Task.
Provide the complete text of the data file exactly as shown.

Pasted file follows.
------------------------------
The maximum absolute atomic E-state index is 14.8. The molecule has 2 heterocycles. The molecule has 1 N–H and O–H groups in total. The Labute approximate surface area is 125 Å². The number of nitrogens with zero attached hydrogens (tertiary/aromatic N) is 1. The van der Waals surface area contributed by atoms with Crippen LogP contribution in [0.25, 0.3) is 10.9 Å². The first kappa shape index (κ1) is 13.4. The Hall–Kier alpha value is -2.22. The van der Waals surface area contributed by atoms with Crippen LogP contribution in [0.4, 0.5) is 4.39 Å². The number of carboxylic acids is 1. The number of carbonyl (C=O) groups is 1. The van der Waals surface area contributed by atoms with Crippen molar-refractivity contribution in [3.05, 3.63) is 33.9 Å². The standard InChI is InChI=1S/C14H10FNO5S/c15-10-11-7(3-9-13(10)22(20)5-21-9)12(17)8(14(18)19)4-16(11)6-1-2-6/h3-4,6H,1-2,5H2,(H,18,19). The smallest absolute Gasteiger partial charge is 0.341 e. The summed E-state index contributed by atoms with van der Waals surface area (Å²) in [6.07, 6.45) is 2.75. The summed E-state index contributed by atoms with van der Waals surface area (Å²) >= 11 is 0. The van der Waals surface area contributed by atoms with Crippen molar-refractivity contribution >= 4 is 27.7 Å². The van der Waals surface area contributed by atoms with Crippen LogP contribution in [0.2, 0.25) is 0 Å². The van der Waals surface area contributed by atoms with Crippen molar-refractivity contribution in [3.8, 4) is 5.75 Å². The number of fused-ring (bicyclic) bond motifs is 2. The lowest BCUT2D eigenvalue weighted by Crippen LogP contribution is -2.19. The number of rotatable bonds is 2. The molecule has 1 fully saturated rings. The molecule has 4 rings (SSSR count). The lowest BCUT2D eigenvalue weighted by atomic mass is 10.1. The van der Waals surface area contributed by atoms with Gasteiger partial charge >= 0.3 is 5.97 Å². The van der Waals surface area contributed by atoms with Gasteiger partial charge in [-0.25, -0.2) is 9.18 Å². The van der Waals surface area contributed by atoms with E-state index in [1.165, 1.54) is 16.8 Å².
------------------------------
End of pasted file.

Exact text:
The maximum absolute atomic E-state index is 14.8. The molecule has 2 heterocycles. The molecule has 1 N–H and O–H groups in total. The Labute approximate surface area is 125 Å². The number of nitrogens with zero attached hydrogens (tertiary/aromatic N) is 1. The van der Waals surface area contributed by atoms with Crippen LogP contribution in [0.25, 0.3) is 10.9 Å². The first kappa shape index (κ1) is 13.4. The Hall–Kier alpha value is -2.22. The van der Waals surface area contributed by atoms with Crippen LogP contribution in [0.4, 0.5) is 4.39 Å². The number of carboxylic acids is 1. The number of carbonyl (C=O) groups is 1. The van der Waals surface area contributed by atoms with Crippen molar-refractivity contribution in [3.05, 3.63) is 33.9 Å². The standard InChI is InChI=1S/C14H10FNO5S/c15-10-11-7(3-9-13(10)22(20)5-21-9)12(17)8(14(18)19)4-16(11)6-1-2-6/h3-4,6H,1-2,5H2,(H,18,19). The smallest absolute Gasteiger partial charge is 0.341 e. The summed E-state index contributed by atoms with van der Waals surface area (Å²) in [6.07, 6.45) is 2.75. The summed E-state index contributed by atoms with van der Waals surface area (Å²) >= 11 is 0. The van der Waals surface area contributed by atoms with Crippen molar-refractivity contribution >= 4 is 27.7 Å². The van der Waals surface area contributed by atoms with Crippen LogP contribution in [0.2, 0.25) is 0 Å². The van der Waals surface area contributed by atoms with Crippen molar-refractivity contribution in [3.8, 4) is 5.75 Å². The number of fused-ring (bicyclic) bond motifs is 2. The lowest BCUT2D eigenvalue weighted by Crippen LogP contribution is -2.19. The number of rotatable bonds is 2. The molecule has 1 fully saturated rings. The molecule has 4 rings (SSSR count). The lowest BCUT2D eigenvalue weighted by atomic mass is 10.1. The van der Waals surface area contributed by atoms with Gasteiger partial charge >= 0.3 is 5.97 Å². The van der Waals surface area contributed by atoms with Gasteiger partial charge in [-0.25, -0.2) is 9.18 Å². The van der Waals surface area contributed by atoms with E-state index in [1.165, 1.54) is 16.8 Å².